In the school setting, Occupational Therapy is a “related service” to Special Education under Part B of the Individuals with Education Act (IDEA). Occupational Therapy is provided when an evaluation has determined that the services are needed for the student to benefit from their education programs. School-based therapists look at underlying skills and issues related to hand function, visual-motor and visual perceptual skills, sensory awareness/processing, self-help skills as they relate to the school environment, and pre-vocational skills that are addressed in the educational setting. These areas can be addressed through a variety of intervention strategies which may include direct therapy with the student, consultation with the teacher(s), modification of the school environment, provision of adaptive equipment, and staff training. Federal law mandates that Occupational Therapy in the school environment be educationally relevant and services for students with special needs are determined through the IEP process.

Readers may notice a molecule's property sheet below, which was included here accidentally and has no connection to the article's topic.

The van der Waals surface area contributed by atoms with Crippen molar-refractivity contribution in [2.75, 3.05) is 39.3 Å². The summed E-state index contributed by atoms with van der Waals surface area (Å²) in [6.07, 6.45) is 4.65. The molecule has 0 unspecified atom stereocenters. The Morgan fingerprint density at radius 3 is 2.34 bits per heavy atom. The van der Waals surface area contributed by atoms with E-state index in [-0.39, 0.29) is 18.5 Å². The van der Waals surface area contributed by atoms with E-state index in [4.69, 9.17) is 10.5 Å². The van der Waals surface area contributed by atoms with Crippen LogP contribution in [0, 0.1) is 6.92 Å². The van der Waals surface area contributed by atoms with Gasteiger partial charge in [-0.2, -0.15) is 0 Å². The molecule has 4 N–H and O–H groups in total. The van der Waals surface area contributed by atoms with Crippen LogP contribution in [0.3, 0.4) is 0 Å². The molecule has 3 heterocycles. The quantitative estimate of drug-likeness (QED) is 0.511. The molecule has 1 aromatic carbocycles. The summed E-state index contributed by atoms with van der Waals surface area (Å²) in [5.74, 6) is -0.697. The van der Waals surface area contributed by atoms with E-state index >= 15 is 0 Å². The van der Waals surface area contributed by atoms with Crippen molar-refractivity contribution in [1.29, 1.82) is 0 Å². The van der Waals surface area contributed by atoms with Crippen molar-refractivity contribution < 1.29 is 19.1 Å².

In the educational setting, the occupational therapist provides evaluation and therapy services based upon educational referrals, not physician referrals. Should the school receive a referral from a physician, the IEP team must consider the referral and base any subsequent recommendations on educational need.
Occupational therapists and Occupational Therapy Assistants working in Arizona must be licensed by the Arizona Board of Occupational Therapy Examiners. The license must be current and valid for the therapist to be considered a qualified provider under the IDEA.